So many Americans, myself included, struggle to get a good night’s sleep.
Sometimes sleep problems are transient. Illness, a new baby, shift work, anxiety, grief, or many other life events can cause us to lose sleep.
But if the occasional night of wakefulness turns into weeks or months of sleepless misery, that’s insomnia. Insomnia is a physical condition that should be taken seriously and treated with the help of a professional.
What causes insomnia?
Sleep seems like it should be the easiest thing to do, doesn’t it? At least until you can’t.
It’s a complex process that’s also very sensitive to disruption. Sleep craves routine, and our lifestyles often aren’t conducive to getting a good night’s sleep.
Irregular sleep schedules, electronics, light, noise, stress, alcohol, and caffeine all play a part in wrecking our sleep.
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For many, insomnia is a self-perpetuated problem.
For example, if we don’t sleep well at night, we may nap the next day or go to bed an hour or two earlier. Although this sounds sensible, messing with sleep routines is actually counterproductive.
Or perhaps we have an anxious personality, and toss and turn all night worrying about what will or won’t happen to us the next day. Frequently we insomniacs just fret about not sleeping 😟
What eventually happens, however, is that we associate our beds or bedrooms with feelings of anxiety, frustration, and misery. We start to dread the upcoming night, which creates a truly vicious cycle of nighttime sleeplessness and daytime sleepiness.
For these people, CBT-I can help.
What is Cognitive Behavioral Therapy for Insomnia?
Cognitive Behavioral Therapy for Insomnia, or CBT-I, is one of the most effective tools in the sleep medicine doctor’s toolbox.
It’s typically a 6-8 week program that changes the poor sleep habits and thoughts that perpetuate insomnia.
Cognitive Behavioral Therapy for Insomnia challenges these dysfunctional habits and beliefs using:
- a sleep diary—recording when you go to bed, how long it takes to get to sleep, the hours spent sleeping versus overall time in bed, when you wake up, and when you drink coffee or alcohol.
- sleep restriction therapy—limiting the amount of time in bed, which increases the sleep drive through sleep deprivation. Strictly limited at first, time in bed is gradually increased over several weeks.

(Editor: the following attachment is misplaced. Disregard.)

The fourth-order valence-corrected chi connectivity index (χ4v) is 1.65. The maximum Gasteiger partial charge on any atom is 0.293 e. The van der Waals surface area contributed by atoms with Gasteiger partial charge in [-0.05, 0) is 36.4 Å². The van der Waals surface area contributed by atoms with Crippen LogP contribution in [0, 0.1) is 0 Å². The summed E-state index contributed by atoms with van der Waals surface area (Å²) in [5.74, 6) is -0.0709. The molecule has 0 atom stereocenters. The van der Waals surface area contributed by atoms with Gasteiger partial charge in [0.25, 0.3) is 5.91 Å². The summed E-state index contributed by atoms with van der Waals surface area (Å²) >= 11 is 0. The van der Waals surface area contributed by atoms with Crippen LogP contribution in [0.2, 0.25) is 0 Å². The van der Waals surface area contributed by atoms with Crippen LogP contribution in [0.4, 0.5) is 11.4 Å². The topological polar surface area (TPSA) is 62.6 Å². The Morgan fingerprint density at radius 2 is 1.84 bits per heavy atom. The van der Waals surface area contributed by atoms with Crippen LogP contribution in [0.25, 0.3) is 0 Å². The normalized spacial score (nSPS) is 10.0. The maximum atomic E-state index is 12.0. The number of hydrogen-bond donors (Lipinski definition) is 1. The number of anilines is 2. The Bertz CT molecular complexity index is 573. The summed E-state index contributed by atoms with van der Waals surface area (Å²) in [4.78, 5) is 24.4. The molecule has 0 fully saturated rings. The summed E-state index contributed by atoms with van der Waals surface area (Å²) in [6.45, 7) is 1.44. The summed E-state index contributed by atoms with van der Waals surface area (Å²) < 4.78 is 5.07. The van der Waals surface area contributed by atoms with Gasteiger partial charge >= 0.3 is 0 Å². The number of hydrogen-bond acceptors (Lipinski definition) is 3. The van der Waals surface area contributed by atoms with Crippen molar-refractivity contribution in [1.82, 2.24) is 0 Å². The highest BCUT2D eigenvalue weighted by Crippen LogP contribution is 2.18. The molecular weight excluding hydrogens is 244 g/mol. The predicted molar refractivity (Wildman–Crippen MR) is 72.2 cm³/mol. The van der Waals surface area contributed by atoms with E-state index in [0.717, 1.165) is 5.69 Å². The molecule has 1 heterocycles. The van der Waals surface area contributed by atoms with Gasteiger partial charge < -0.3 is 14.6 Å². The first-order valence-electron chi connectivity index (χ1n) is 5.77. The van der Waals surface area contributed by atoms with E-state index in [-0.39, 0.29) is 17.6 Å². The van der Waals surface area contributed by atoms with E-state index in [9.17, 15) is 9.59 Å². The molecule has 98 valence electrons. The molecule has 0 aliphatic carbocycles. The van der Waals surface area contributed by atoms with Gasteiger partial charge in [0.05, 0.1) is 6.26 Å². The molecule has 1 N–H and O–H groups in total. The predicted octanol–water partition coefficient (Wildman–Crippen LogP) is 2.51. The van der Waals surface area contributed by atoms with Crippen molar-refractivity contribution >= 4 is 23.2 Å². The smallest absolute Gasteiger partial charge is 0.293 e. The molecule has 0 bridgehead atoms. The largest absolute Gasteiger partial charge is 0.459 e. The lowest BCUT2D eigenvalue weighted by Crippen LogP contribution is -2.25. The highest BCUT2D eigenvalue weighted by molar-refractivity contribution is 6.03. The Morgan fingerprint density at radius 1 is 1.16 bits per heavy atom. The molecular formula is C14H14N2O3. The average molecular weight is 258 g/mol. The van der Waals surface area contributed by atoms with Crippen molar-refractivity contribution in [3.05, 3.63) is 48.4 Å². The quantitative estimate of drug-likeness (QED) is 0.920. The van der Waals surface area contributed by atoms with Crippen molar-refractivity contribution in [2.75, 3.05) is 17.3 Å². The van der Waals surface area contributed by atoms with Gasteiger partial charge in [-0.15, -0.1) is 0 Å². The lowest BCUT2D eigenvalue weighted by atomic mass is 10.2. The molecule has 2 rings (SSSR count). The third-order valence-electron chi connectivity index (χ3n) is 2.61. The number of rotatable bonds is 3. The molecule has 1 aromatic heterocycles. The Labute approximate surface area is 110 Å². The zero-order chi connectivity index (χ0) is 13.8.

- stimulus control—re-framing your thoughts to associate your bed with sleep rather than wakefulness. The basic rule is if you’re not sleeping, get out of bed, leave the room, and do a quiet activity like read a magazine until you feel tired enough to go back to bed.
- sleep hygiene—using basic good sleep habits such as regular bedtime and wake time, limiting alcohol and caffeine, keeping the bedroom cool, avoiding electronics before bed, and eliminating light sources in the bedroom. Although sleep hygiene can support good sleep, these tips alone aren’t effective if you have insomnia.
- relaxation therapy—using yoga, deep breathing, or guided meditation to decrease the body’s stress response and induce sleep. Like sleep hygiene, relaxation techniques can help, but aren’t enough to combat insomnia.
Learn more about CBT-I
If you’re suffering from chronic sleeplessness, talk to your primary care doctor or make an appointment with a sleep medicine specialist. (Before seeing a specialist, always check with your insurance company to make sure you don’t need pre-approval for the visit!)
Rather than immediately writing a prescription for a sleeping pill (which are only marginally effective and have LOTS of side effects), most sleep docs prefer to use CBT-I as a first-line treatment.
CBT-I is highly effective, and unlike sleeping pills, it continues to work long after the patient has stopped treatment.
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For CBT-I to work best, however, patients need to be motivated and commit to the time and effort involved.
If you want to learn more about CBT-I before you decide, check out the National Sleep Foundation, or pick up one of these books at your local library.
For the tech savvy, there are several internet-assisted CBT-I programs. These are effective, and useful if you live in an area that doesn’t offer sleep therapists.
If you just want to try out a few Cognitive Behavioral Therapy for Insomnia techniques on your own, here are my tips for CBT-I “light.”
- Reduce the time you spend in bed.
- Don’t go to bed unless you are sleepy.
- Don’t stay in bed unless you are asleep.
- Get up at the same time every day.